In deference to the great history of the event, I was supposed to call the start of the 100th Running of the Indianapolis 500 on the Advance Auto Parts INDYCAR Radio Network as the cars came off Turn 4 to take the green flag May 29.
But Mark Jaynes, who succeeded me this year as lead announcer, surprised me when he handed things off at the beginning of the pace lap – one lap earlier than expected. I paused for Jerry Baker, working high in Turn, 1 to join in, but on my intercom Mark said, “Keep going,” and I did. The field was perfect on the approach to the line and the green came out. For the 29th and last time as the “Voice” of the Indy 500 on radio or TV, I called the start. But the Indianapolis 500 rolls on down the brick road to history.
The field of 33 comes off the line for the 100th Indy 500 with a rookie in the center of the fourth row. Alexander Rossi is told by his team over the radio how to drive the parade and pace laps.
“Just follow the guys in front of you and do what they do,” he is told. This moment was improbable at best. It almost never happened for a variety of reasons. What followed was another miracle by the little team that never gives up.
Bryan Herta, a former winning Indy car driver was all but beaten last December. But Herta is not a man to give up. The endless search for sponsor money was returning little for his Bryan Herta Autosport team. He created an alliance with his old teammate and boss, Michael Andretti. After a search in February, Alexander Rossi was drafted to drive the No. 98 car with Herta calling race strategy from the pit stand.
I stood by the car at a Sebring International Raceway test when this 24-year-old driver with high hopes in Formula One stalled twice just trying to get the car rolling at his first test. The clutch paddle is set up by the team engineers. Stalling, at first is no shame, almost all do it. But it does speak to the tall climb Rossi was about to make.
In May, Andretti found the NAPA Auto Parts sponsorship for Rossi’s car in a casual passing. Michael mentioned it almost as an afterthought as the NAPA representative was walking away. “What about the 98 car?”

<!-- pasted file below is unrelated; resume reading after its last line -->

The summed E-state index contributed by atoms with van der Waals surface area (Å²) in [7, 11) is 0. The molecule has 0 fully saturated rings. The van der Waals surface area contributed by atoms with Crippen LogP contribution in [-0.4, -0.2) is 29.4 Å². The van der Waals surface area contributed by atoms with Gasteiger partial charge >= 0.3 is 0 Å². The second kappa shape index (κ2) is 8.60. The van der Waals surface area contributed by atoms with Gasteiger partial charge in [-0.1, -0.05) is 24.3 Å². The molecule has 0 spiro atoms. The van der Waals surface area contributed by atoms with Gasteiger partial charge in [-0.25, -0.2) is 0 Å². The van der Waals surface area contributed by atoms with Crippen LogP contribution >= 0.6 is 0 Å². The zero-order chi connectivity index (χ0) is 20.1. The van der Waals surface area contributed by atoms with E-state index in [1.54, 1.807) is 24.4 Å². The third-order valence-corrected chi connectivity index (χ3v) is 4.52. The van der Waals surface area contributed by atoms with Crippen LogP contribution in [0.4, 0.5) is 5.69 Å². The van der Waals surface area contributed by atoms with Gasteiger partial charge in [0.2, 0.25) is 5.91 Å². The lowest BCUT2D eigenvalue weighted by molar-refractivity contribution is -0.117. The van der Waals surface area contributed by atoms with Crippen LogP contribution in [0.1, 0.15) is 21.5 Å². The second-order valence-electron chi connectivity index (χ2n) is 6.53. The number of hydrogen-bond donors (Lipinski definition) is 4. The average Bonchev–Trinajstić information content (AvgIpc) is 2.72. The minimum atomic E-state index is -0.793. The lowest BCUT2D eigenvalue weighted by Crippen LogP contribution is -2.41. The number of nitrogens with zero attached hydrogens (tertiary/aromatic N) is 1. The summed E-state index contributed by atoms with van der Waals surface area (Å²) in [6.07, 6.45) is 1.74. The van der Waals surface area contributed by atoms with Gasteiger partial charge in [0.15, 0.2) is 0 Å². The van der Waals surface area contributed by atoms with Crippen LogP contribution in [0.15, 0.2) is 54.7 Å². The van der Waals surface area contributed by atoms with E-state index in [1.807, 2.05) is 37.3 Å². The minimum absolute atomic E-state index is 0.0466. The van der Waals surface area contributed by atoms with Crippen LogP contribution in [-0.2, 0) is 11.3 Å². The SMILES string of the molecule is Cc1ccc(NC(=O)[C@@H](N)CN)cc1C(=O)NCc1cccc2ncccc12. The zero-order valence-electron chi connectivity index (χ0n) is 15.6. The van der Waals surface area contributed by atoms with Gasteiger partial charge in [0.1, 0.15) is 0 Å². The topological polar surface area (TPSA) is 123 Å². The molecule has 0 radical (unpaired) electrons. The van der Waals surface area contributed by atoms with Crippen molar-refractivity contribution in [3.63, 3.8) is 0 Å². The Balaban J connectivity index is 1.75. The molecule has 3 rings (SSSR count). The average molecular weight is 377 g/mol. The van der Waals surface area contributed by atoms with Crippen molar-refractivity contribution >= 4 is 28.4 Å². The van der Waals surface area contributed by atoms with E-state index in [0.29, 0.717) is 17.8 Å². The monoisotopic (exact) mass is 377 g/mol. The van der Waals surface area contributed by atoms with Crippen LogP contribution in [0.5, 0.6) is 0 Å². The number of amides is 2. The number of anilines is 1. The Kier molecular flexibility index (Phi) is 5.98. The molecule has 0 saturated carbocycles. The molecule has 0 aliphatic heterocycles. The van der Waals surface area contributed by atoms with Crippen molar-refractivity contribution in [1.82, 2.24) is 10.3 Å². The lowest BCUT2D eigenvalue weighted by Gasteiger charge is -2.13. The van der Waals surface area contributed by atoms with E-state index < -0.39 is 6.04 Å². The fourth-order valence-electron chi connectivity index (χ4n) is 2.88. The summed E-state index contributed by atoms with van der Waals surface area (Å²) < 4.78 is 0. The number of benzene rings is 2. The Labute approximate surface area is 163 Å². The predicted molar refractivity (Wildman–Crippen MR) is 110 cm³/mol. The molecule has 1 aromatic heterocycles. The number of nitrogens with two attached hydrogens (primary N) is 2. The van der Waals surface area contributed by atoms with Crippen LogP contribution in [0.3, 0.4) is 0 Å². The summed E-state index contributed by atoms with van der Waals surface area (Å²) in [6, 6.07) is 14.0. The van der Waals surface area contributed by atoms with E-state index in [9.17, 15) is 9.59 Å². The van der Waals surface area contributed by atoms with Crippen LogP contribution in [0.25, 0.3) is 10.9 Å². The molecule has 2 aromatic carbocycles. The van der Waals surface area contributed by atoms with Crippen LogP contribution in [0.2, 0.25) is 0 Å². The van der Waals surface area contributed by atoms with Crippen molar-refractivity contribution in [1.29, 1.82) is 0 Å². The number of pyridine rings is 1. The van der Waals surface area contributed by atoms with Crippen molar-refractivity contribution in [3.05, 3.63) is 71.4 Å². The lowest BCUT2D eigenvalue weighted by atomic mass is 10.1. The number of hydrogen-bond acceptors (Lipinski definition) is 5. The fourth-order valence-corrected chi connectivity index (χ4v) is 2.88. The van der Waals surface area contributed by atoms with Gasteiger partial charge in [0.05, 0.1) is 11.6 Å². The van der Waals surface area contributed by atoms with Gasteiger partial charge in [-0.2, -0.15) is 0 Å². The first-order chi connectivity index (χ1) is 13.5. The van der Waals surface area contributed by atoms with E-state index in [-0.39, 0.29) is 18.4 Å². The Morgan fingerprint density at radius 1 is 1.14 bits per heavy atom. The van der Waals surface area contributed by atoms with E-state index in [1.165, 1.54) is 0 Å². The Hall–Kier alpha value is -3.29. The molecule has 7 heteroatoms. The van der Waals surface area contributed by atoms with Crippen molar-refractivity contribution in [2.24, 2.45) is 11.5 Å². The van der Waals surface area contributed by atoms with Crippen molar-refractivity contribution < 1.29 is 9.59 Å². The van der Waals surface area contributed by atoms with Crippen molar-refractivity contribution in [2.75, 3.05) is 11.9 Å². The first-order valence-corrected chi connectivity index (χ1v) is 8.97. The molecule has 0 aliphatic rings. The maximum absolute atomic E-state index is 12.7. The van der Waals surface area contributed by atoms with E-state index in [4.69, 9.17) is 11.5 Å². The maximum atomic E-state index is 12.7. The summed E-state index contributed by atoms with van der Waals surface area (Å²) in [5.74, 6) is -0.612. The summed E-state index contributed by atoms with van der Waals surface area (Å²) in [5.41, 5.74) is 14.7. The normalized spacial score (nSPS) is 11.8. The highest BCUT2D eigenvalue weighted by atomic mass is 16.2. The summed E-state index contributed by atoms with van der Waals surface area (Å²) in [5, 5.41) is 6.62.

“We’ll do it.” Great call by NAPA Auto Parts.
One of the most important things in Indy car racing is trust. While it may have been difficult at times, Rossi learned this team knows how to win.
Indy cars have eight settings to control the engine performance and fuel consumption. In planning race strategy, Herta decided picked the eight “maps” he wanted and loaded them into the engine management system. It turns out he didn’t load the one he really needed for this particular race. What was needed was a plan and teamwork.
The team radio sounded like mission control with Herta calmly talking his rookie through everything. He was constantly pushing Rossi to save fuel, constantly changing the engine settings, the maps, to match the needs. The fuel numbers he had to hit were almost impossible.
Numbers like 4.8 miles per gallon were called. Rossi’s discipline held true. And he got a lot of help from teammates Ryan Hunter-Reay and Townsend Bell, drafting those two as much as possible late in the race. It was the only way he could save so much fuel.
Herta said the same thing constantly. “Save fuel, that’s all that matters. Save fuel.”
With four laps to go, teammate Carlos Munoz had to pit from first place for a splash. The race lead belonged to Rossi. But could he make it? The team wasn’t at all sure.
Rossi started the last lap with four-tenths of a gallon left. Herta yelled, “Clutch!” Rossi pushed the clutch button to disengage from the engine at the white flag to coast.
The change in the engine note fooled everyone. “He’s out of fuel!” they yelled. Rossi re-engaged in Turn 1 as the team all screamed “Full throttle, full throttle!”
On the backstretch there was more coasting, then full throttle. As the car came off Turn 4, Herta again yelled, “Clutch!”
The car coasted and the checkered flag waved first over the No. 98 car and Alexander Rossi. The legendary 98 that carried legendary Parnelli Jones to victory in 1963 has now made Rossi the first American rookie winner since Louis Meyer in 1928.
Teamwork and good luck, that’s what wins races. Luck in this case is defined as preparation added to opportunity. Herta rolled the dice and won. Teamwork. Trust. Rossi trusted the team and was able to radio to his pit, “I’m so proud of you guys.”
The 100th running was over. A rookie backed by a magic team won.